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Automated Checks for Allele Frequency Studies on leapdna Explore

Starting on February 2023, leapdna performs some checking of the data in allele frequency studies available on leapdna Explore.

These checks are intended to provide more context to leapdna users so that they can more quickly find an allele frequency study that matches their needs, and do not necessarily reflect the quality of the data reported by the study authors. In other words, a frequency study which fails some or all of the checks ran by leapdna can still be a high-quality population study, especially if the authors address some of the concerns raised by leapdna checks on the paper that originally reported allele frequencies. Similarly, a study passing all checks need not be perfect or well-suited for all purposes—leapdna checks are far from exhaustive.

The rest of this page provides some details about each of the automated checks that leapdna runs on all allele frequency studies in the Explore database.

Normalized frequencies

This check flags studies where allele frequencies do not sum up to 1 for one or more loci. When all frequencies for each locus add up to 1, this check passes. It is common to say that frequencies that satisfy this condition are normalized (although the term is also refers to the procedure of scaling frequencies so that they sum up to 1).

The original motivation for this test was to allow users to check if a study on leapdna Explore was suitable for use with statistical software, given that a lot of these programs expect normalized allele frequencies and will not work properly if they significantly deviate from this standard. However, we noticed that some studies contain mistakes which make allele frequencies add up to 1.6 or more for some loci.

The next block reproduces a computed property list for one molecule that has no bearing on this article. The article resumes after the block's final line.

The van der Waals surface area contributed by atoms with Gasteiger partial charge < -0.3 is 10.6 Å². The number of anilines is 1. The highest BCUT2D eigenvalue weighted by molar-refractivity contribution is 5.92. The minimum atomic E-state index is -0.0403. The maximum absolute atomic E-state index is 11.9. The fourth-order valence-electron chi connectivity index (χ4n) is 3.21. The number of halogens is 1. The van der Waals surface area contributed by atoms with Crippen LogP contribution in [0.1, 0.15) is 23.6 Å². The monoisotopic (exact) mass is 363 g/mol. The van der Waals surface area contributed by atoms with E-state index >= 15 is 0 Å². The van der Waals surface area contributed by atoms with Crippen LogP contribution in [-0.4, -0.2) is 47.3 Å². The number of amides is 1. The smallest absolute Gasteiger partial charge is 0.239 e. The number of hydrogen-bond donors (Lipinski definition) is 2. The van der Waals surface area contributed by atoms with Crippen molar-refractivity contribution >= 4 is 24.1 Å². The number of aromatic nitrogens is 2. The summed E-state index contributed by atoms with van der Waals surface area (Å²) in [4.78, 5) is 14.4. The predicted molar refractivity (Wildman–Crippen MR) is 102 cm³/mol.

To account for the limitations of representing real numbers in computers (floating point imprecision), this check has a tolerance currently set at 0.001. In other words, Studies where frequencies add up to anything between 0.999 and 1.001 will pass this check.

Misspelled locus names

This check looks for common misspellings in locus names such as changing a number 0 for the letter O.

This check works with a list of common misspellings instead of comparing locus names reported by the authors against a database of valid locus names. This eliminates the possibility of producing false positives, but it may not catch all misspellings. In particular, this check does not enforce using the standard name of a locus (e.g. it won't flag vWA as a misspelling of VWA).